All too often, great work at the office is overshadowed by an unprofessional, unpolished appearance. How you carry yourself can impact nearly every aspect of your work. Whether you’re giving a presentation or interviewing a job candidate, it’s important to have a polished presence. You won’t become a polished professional overnight, but there are a few things you can practice to become known for your professionalism around the office.
When it comes to physical appearance, we are often worried about our hair or clothes. However, you will instantly look more professional simply by standing tall. One of the first things you should work on is your posture while sitting and standing. How many times have you been in a meeting and someone is slumping over the table? Don’t let that be you. Your colleagues will take you more seriously, and you will have an air of authority. Good posture takes time to develop, especially for those who work long hours behind a desk. Try exercises that will help strengthen your back and placing a reminder on your desk to sit up straight.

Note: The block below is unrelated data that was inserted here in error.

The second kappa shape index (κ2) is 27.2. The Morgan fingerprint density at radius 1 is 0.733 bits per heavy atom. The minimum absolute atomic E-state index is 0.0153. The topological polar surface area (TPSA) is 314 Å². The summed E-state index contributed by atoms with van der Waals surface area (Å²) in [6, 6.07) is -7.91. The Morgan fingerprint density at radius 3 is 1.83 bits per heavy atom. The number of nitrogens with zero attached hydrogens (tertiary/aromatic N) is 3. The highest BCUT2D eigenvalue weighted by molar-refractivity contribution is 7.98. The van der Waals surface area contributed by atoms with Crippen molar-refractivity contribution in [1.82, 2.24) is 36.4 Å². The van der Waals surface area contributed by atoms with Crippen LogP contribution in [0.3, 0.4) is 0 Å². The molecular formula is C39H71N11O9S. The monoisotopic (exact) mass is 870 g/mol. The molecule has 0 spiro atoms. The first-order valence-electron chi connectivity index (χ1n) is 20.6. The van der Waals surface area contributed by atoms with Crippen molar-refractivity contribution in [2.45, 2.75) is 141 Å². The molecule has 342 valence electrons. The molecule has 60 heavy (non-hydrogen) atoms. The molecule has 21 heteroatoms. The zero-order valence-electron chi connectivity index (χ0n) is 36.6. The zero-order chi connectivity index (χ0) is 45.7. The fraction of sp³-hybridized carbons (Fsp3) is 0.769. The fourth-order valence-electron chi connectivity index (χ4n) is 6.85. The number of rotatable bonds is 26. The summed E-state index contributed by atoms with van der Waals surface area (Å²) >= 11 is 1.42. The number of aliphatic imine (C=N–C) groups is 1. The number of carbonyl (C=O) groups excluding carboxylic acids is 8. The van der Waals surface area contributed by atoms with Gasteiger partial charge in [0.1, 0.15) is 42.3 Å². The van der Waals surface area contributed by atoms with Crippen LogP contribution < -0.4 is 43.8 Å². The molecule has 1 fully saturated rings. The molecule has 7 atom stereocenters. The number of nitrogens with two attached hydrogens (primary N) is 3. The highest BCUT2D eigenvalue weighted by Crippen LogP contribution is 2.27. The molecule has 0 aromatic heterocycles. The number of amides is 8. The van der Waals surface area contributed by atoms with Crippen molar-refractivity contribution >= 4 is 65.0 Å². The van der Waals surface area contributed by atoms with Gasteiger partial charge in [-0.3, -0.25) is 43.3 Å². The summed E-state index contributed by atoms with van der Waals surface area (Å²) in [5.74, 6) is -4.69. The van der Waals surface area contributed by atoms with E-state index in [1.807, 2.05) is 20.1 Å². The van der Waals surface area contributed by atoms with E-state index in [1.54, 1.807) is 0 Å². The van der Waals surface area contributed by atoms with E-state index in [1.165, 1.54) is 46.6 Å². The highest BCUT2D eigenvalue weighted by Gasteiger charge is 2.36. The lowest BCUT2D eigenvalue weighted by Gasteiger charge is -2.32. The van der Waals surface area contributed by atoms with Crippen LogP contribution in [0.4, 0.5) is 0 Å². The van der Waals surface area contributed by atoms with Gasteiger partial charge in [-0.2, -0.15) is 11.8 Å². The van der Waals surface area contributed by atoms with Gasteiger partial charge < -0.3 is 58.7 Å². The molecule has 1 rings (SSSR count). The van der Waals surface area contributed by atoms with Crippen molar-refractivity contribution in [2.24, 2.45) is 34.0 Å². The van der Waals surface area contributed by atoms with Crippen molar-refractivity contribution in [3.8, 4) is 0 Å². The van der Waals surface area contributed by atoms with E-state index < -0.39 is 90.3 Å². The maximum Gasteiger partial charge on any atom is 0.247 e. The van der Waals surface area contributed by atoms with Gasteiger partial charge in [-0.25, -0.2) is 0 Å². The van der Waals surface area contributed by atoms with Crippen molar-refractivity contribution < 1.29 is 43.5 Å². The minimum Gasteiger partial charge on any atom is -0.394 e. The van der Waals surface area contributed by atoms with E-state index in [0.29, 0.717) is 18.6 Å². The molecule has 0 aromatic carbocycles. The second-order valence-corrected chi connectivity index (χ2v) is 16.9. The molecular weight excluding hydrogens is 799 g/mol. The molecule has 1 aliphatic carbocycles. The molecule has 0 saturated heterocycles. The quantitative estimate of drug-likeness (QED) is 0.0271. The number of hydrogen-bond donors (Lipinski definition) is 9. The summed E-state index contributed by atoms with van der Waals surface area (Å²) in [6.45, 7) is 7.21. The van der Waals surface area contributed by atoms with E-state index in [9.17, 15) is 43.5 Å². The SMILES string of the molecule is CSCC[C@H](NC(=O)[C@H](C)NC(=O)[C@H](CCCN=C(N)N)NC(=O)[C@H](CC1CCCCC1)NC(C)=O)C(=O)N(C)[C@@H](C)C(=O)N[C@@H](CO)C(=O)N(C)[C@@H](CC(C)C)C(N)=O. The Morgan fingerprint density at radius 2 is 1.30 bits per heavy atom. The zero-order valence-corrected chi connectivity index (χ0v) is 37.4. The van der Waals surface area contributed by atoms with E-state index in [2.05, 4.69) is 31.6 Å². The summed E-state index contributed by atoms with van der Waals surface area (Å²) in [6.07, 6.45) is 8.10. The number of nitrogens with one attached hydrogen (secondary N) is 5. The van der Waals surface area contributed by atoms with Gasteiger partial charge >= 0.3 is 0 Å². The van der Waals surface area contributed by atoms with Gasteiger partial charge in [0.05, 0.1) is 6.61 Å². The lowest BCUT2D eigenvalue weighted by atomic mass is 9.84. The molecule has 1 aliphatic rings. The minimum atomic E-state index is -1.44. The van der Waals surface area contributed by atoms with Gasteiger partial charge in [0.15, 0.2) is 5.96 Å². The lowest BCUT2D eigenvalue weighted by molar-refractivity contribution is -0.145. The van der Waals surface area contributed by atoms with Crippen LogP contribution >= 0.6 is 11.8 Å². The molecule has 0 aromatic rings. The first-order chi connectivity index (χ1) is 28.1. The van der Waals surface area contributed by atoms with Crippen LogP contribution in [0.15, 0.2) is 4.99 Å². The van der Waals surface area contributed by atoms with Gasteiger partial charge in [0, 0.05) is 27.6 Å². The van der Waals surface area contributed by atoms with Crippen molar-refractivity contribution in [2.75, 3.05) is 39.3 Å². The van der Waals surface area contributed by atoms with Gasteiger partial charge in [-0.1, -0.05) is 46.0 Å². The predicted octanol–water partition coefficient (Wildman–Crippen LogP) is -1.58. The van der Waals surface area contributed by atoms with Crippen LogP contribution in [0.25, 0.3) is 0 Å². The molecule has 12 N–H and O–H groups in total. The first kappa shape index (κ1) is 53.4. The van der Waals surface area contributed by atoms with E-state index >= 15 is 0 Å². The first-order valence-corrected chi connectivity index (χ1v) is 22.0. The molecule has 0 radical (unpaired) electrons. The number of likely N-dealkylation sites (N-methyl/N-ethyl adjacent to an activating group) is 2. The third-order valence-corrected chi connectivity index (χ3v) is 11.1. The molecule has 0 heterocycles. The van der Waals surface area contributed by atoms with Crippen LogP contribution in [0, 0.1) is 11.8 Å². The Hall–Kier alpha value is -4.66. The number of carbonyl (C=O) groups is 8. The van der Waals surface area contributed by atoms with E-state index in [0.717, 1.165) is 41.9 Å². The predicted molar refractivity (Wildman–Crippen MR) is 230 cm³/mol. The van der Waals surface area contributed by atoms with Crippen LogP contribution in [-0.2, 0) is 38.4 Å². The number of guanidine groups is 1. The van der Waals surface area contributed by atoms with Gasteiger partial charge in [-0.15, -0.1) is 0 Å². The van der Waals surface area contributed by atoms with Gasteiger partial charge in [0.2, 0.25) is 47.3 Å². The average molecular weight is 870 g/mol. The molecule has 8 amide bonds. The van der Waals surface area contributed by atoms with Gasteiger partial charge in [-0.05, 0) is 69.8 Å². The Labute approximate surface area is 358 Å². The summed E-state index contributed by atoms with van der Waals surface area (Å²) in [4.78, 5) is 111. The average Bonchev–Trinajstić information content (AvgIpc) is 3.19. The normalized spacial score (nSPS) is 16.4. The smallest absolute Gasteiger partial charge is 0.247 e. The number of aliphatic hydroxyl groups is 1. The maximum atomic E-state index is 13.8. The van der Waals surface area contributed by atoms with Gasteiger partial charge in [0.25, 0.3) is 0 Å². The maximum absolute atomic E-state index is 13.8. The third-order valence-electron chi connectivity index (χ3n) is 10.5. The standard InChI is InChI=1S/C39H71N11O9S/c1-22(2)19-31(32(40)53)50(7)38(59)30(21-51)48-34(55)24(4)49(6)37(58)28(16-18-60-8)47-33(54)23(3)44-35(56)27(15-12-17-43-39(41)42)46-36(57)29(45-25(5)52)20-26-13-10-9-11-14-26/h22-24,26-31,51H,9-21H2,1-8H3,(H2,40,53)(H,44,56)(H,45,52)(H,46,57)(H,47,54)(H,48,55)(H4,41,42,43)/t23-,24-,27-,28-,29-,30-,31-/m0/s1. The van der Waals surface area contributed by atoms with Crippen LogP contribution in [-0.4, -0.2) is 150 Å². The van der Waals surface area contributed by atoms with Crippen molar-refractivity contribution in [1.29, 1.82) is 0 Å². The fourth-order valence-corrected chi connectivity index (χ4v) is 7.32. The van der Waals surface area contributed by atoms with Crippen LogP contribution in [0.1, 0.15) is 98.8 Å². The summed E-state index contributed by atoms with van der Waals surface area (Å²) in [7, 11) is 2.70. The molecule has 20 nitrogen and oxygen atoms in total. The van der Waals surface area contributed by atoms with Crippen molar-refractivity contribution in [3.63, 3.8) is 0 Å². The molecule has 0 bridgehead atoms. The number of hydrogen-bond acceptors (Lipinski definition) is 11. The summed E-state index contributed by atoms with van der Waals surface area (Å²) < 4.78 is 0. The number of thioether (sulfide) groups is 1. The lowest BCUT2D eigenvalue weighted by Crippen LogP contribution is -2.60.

You should already do this, but to look polished to your colleagues, you should remain respectful at all times. Respecting those around you will also help them respect you in return. When you are facing a coworker who is difficult or you disagree with, maintain patience. Notice if you often talk over others or bully them—these are traits no one finds professional.
Be aware of the details. If you want to be seen as polished, it needs to be a part of your personal brand. Another way of saying this—don’t be a slob. When you’re writing, check your grammar. When you send an email, don’t forget the attachments. When you follow up, always know exactly what you’re asking for. Ensure you’re greeting people at the beginning of meetings, and check that your tie is straight and you’re not wearing two different shoes. Details matter.
Don’t let twists and turns throw you off balance. How you deal with challenges displays your level of professionalism to others. Do your best to plan ahead and stay flexible. This includes jumping in to assist others when needed. Remember, no one likes the person in the office who panics at every challenge.